Maldives conferred WHO Excellence in Public Health award

Maldives conferred WHO Excellence in Public Health award
September 10 10:01 2017

The World Health Organisation has conferred an ‘Excellence in Public Health’ award to the health ministry of the Maldives in recognition of successes in disease elimination and eradication.

The Maldives became the first member state of the WHO Southeast Asia region to be verified malaria-free in 2015 and went on to eliminate lymphatic filariasis and measles during the past two years. Polio, as well as maternal and neonatal tetanus, were previously eliminated whilst leprosy is no longer a public health problem.

“Maldives is on an accelerated journey to strengthen its health system. It has been making enormous contributions to health and well-being of its people as well as the region,” Dr Poonam Khetrapal Singh, Regional Director of the WHO Southeast Asia Region, said after handing over the award to Health Minister Abdulla Nazim at a function Thursday night.

The WHO noted that the Maldives’ expenditure on health is the highest in the region at nine percent of GDP.

“It has established fully functional primary health centres in every inhabited island, backed by both sea and land ambulance fleets for timely referrals in emergencies. State-run pharmacies have been set up in every inhabited island, which dispense 455 medicines on national essential drug list free of cost,” the WHO said in a statement.

The Aasandha health insurance scheme has meanwhile led to declining out-of-pocket expenditure whilst the health ministry’s Quality of Care Framework, with 125 standards, “covers everything from infrastructure to the competence of health workers, availability of medicines, patient safety and infection control, continuity of care and patient rights.”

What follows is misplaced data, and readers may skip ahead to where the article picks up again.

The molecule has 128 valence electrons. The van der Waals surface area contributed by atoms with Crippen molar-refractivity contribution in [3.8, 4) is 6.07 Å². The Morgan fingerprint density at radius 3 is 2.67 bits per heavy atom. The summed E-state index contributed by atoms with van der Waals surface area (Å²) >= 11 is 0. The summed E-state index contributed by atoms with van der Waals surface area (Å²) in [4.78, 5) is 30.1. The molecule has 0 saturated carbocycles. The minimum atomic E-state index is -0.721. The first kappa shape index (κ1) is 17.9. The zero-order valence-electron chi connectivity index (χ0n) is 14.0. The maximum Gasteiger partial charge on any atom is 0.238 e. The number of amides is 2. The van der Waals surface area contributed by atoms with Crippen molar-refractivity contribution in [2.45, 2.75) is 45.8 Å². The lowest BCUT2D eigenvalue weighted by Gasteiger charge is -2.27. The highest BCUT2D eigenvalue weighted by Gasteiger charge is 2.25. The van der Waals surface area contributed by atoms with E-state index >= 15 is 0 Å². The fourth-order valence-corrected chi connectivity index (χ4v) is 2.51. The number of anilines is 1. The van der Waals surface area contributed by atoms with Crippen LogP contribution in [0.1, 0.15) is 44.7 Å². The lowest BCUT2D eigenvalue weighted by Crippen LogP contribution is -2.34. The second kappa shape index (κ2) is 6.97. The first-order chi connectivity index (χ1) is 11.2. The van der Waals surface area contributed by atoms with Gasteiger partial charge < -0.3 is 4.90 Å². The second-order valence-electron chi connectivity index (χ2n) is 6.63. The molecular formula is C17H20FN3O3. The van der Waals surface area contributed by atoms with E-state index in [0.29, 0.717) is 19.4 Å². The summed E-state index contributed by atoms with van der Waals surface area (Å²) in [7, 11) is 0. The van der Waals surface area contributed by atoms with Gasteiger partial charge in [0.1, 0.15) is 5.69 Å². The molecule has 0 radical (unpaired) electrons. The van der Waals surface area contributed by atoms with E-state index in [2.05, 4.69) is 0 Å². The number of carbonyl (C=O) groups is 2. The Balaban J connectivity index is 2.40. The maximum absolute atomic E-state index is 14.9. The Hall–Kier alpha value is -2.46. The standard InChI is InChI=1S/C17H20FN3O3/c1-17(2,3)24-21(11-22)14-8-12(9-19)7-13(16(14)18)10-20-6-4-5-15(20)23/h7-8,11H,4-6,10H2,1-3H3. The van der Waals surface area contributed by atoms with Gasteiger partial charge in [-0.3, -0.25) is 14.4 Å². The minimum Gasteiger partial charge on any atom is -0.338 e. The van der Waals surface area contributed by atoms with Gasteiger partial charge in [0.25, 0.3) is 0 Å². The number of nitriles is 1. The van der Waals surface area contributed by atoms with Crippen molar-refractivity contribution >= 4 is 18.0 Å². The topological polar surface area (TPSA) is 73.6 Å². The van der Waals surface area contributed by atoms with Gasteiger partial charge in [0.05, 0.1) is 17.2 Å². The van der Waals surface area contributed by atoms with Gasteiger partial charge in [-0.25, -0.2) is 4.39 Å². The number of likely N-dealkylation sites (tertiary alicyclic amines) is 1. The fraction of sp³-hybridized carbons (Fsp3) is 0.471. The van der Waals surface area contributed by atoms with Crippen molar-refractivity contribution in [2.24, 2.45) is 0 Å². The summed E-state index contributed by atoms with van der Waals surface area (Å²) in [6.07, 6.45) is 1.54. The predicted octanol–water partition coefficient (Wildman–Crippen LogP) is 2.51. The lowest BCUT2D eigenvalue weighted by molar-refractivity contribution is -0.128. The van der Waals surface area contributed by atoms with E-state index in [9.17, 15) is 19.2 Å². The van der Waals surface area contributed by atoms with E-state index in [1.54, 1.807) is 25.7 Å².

The WHO also commended efforts to combat non-communicable diseases such as hiking tariffs for tobacco and energy drinks. The 58 percent hike in import duties was the highest tax increase on sweetened drinks globally, the regional director said.

According to the WHO, the annual award “recognises the contributions of an individual, an institution or a programme that has made significant difference to the improvement of health and well-being of the people in their countries.”

The award was conferred during the annual session of the WHO’s Southeast Asia regional committee that took place from Wednesday to Sunday at the Paradise Island Resort near the capital.

Speaking at the inaugural session, Health Minister Abdulla Nazim said the Maldives now spend “a whopping US$ 810 per head per annum for health – an amount that is double the average of upper middle-income countries.”

The Maldives continues to make progress in reducing maternal, infant and child mortality, he said, noting that life expectancy has reached a level almost equivalent to developed countries.

According to the health ministry, the main challenge facing the public is the growing rates of non-communicable diseases.

“Cancer rate is alarming, diabetes is on the rise, depression is a public health threat,” he said.

“These and many more lifestyle related diseases now account for over 80 percent of total deaths in the country. Unless we consider preventive care to be as important as curative care, we are not going to achieve excellence in health. I call upon all the ministries and agencies to work together as a nation for excellence in health. Immediate and collective action is required to integrate health beyond health.”

Health officials from the 11 member states of the WHO Southeast Asia Regional Committee – the decision-making and governing body for the region – meanwhile endorsed the Malé Declaration during the annual meeting, “committing to build health systems able to anticipate, respond to, cope with, recover from and adapt to climate-related shocks and stress.”